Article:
MANCOVA was used to determine the effects of HC and AD groups on FFMQ-S and MCQ-30 factors. Age and marital status were entered as covariates to control their effects on group differences. There were no statistically significant effects of age (F(10, 153) = 1.24, p = 0.270, ηp2 = .08) and marital status (F(10, 153) = 0.34, p = 0.970, ηp2 = .02) on groups. Statistically, significant group effects were observed in FFMQ-S-NJ (F(1, 162) = 6.03, p = .015, ηp2 = .04), MCQ-30-POS (F(1, 162) = 13.92, p < .001, ηp2 = .08), MCQ-30-NEG (F(1, 162) = 18.60, p < .001, ηp2 = 0.10), and MCQ-30-NC (F(1, 162) = 11.82, p = .001, ηp2 = .07). On contrary, no group effects were obtained in FFMQ-S-ACT (F(1, 162) = 1.58, p = 0.211, ηp2 = .01), FFMQ-S-NR (F(1, 162) = 2.68, p = 0.104, ηp2 = .02), FFMQ-S-OBS (F(1, 162) = 0.77, p = 0.381, ηp2 = .01), FFMQ-S-DES (F(1, 162) = 0.46, p = 0.497, ηp2 < .01), MCQ-30-CC (F(1, 162) = 0.07, p = 0.796, ηp2 < .01), and MCQ-30-CSC (F(1, 162) = 3.07, p = .082, ηp2 = .02). The results are presented in Table 2.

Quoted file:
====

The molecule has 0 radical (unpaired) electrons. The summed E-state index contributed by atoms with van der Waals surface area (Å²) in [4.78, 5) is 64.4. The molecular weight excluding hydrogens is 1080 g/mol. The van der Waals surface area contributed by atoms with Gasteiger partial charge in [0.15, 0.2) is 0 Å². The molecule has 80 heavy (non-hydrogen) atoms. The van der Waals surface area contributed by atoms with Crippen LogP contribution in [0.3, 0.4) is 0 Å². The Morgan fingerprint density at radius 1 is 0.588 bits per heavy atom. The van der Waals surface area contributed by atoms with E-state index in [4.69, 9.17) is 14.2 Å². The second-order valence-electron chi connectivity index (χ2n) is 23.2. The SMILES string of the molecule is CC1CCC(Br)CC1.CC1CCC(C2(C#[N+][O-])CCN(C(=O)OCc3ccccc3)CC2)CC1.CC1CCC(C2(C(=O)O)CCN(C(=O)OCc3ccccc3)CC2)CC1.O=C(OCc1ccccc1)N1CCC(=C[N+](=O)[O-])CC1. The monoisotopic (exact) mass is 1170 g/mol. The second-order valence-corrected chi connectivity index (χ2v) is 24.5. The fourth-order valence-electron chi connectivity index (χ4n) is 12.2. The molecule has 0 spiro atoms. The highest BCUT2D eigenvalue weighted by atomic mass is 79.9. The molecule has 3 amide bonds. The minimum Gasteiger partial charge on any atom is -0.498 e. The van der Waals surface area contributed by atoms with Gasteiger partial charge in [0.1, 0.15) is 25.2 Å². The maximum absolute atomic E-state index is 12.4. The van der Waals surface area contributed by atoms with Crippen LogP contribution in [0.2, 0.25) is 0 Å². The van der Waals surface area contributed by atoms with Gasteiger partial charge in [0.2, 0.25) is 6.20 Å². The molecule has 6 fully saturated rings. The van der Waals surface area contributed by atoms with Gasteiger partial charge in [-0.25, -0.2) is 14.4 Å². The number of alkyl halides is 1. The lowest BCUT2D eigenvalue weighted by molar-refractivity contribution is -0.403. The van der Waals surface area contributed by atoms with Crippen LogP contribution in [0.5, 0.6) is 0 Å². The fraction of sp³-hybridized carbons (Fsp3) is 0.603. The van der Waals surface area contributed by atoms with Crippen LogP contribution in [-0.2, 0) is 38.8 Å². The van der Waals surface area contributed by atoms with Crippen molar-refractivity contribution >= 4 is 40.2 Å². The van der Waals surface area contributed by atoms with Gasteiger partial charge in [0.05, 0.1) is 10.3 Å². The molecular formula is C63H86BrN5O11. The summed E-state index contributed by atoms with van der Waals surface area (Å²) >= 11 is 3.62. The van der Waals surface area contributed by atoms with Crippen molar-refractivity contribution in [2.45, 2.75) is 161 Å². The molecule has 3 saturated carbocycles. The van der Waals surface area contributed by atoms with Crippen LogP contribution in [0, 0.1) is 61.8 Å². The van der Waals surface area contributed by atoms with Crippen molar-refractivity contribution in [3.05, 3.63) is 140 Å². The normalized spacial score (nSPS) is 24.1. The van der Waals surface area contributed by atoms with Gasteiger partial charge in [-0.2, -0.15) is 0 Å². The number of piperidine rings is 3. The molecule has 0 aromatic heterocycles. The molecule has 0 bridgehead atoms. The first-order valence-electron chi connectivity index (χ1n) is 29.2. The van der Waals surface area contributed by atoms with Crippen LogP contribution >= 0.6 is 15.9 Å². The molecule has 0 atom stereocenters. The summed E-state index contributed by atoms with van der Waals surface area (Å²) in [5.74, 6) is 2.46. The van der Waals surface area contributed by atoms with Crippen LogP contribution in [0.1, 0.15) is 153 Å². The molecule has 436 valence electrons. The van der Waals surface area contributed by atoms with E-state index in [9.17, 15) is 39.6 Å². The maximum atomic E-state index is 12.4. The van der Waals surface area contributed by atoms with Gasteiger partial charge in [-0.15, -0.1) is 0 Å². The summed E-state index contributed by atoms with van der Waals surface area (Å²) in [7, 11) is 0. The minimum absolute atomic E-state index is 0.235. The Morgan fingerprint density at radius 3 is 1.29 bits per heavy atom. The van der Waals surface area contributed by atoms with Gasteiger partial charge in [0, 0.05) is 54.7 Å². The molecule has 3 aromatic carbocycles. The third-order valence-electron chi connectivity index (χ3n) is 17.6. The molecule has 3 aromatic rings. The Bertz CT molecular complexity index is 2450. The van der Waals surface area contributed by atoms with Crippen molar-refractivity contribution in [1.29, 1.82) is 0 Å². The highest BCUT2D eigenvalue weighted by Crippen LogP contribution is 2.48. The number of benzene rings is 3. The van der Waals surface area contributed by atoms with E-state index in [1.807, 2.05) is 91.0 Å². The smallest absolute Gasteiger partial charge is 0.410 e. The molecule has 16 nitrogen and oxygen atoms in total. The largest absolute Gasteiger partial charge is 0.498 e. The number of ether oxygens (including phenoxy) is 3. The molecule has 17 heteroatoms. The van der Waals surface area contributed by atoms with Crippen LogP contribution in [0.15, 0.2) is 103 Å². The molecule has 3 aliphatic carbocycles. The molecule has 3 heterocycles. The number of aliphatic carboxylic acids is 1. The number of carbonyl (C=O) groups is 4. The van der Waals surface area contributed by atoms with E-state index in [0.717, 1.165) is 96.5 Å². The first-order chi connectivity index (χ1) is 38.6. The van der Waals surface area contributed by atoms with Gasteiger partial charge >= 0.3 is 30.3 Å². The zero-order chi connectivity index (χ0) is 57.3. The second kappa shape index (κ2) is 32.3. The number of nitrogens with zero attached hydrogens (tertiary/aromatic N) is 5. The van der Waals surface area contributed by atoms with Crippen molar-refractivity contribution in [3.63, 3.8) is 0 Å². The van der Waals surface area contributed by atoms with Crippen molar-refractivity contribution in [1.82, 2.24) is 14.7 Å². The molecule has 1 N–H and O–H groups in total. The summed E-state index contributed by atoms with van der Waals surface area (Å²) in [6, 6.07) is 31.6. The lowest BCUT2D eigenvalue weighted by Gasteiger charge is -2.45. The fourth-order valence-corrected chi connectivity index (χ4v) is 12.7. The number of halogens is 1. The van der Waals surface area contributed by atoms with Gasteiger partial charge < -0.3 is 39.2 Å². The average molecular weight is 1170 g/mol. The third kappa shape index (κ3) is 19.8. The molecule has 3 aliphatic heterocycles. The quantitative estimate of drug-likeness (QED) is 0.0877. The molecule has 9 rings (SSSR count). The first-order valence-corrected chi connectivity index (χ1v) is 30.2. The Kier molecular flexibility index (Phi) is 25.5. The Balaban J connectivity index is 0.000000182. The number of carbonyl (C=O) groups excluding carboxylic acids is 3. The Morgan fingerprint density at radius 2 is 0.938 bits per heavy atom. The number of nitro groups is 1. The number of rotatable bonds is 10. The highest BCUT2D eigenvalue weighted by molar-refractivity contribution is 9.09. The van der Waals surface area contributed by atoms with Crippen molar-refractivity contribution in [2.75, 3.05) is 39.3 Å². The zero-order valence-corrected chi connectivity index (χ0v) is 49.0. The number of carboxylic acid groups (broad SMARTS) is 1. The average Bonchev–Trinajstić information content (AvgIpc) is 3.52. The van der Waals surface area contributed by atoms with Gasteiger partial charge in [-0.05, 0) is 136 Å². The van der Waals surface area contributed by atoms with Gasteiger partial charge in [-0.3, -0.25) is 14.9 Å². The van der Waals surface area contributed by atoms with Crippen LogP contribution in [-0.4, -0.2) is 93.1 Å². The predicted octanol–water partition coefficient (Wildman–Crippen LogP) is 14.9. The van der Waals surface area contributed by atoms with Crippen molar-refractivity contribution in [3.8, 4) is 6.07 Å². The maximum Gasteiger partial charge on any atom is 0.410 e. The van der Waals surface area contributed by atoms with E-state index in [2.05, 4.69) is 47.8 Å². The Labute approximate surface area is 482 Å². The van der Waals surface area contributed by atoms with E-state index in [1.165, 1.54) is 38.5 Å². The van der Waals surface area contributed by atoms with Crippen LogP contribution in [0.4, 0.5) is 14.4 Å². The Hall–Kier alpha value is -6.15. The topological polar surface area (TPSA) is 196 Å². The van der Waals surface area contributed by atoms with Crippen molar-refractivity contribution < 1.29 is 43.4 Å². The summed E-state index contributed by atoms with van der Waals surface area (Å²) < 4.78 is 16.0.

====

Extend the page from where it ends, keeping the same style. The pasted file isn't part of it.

Associations between HAM-A-total, FFMQ-S, and MCQ-30 factors among AD patients group
The bivariate correlation coefficients for the AD patients group are presented in Table 3. HAM-A-total score was negatively correlated with FFMQ-S-NJ (r = −0.27, p = .034) and MCQ-30-POS (r = −0.27, p = .034), while it was positively correlated with MCQ-30-NEG (r = 0.28, p = .029). Results from multiple linear regression analysis (enter method used) are presented in Table 4. MCQ-30-POS was a significant predictor of HAM-A-total (F(3, 69) = 4.00, p = .012), explaining 17.4% of the total variance in the regression model. The effect size of the final regression model was medium (f2 = 0.20).
This study aimed to assess whether mindfulness and metacognition differ between AD patients and HCs and examine the potential contribution of metacognition and mindfulness to anxiety symptoms in adults with AD diagnosis. The results have suggested that patients with AD have utilized negative beliefs about uncontrollability and danger and the need to control thoughts to a greater extent. In contrast, HCs had more positive beliefs about worry and nonjudging of inner experience. Additionally, positive beliefs about worry were associated with decreased symptom severity of ADs, whereas we did not show any relationships between mindfulness and anxiety symptoms.